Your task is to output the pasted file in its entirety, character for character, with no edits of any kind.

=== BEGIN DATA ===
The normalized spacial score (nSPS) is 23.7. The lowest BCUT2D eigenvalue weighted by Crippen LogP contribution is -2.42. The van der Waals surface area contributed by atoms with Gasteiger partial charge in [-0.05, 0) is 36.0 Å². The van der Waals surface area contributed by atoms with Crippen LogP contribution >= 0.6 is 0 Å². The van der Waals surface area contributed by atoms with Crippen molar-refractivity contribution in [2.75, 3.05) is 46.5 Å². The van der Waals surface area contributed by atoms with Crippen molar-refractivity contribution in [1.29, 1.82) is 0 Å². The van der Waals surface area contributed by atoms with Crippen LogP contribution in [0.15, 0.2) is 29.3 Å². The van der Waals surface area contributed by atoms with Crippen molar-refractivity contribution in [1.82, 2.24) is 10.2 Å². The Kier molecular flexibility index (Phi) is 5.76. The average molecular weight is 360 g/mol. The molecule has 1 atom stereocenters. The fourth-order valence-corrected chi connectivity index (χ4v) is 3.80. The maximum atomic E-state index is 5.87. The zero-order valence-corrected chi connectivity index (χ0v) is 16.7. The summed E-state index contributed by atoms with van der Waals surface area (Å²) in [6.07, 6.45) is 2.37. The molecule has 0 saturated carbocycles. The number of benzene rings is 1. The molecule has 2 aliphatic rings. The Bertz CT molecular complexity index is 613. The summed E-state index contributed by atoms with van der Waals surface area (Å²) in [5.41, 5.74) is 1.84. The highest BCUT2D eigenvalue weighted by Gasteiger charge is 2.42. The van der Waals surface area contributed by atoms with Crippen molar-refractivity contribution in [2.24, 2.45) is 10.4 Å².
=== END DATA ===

The normalized spacial score (nSPS) is 23.7. The lowest BCUT2D eigenvalue weighted by Crippen LogP contribution is -2.42. The van der Waals surface area contributed by atoms with Gasteiger partial charge in [-0.05, 0) is 36.0 Å². The van der Waals surface area contributed by atoms with Crippen LogP contribution >= 0.6 is 0 Å². The van der Waals surface area contributed by atoms with Crippen molar-refractivity contribution in [2.75, 3.05) is 46.5 Å². The van der Waals surface area contributed by atoms with Crippen molar-refractivity contribution in [1.29, 1.82) is 0 Å². The van der Waals surface area contributed by atoms with Crippen LogP contribution in [0.15, 0.2) is 29.3 Å². The van der Waals surface area contributed by atoms with Crippen molar-refractivity contribution in [1.82, 2.24) is 10.2 Å². The Kier molecular flexibility index (Phi) is 5.76. The average molecular weight is 360 g/mol. The molecule has 1 atom stereocenters. The fourth-order valence-corrected chi connectivity index (χ4v) is 3.80. The maximum atomic E-state index is 5.87. The zero-order valence-corrected chi connectivity index (χ0v) is 16.7. The summed E-state index contributed by atoms with van der Waals surface area (Å²) in [6.07, 6.45) is 2.37. The molecule has 0 saturated carbocycles. The number of benzene rings is 1. The molecule has 2 aliphatic rings. The Bertz CT molecular complexity index is 613. The summed E-state index contributed by atoms with van der Waals surface area (Å²) in [5.41, 5.74) is 1.84. The highest BCUT2D eigenvalue weighted by Gasteiger charge is 2.42. The van der Waals surface area contributed by atoms with Crippen molar-refractivity contribution in [2.24, 2.45) is 10.4 Å².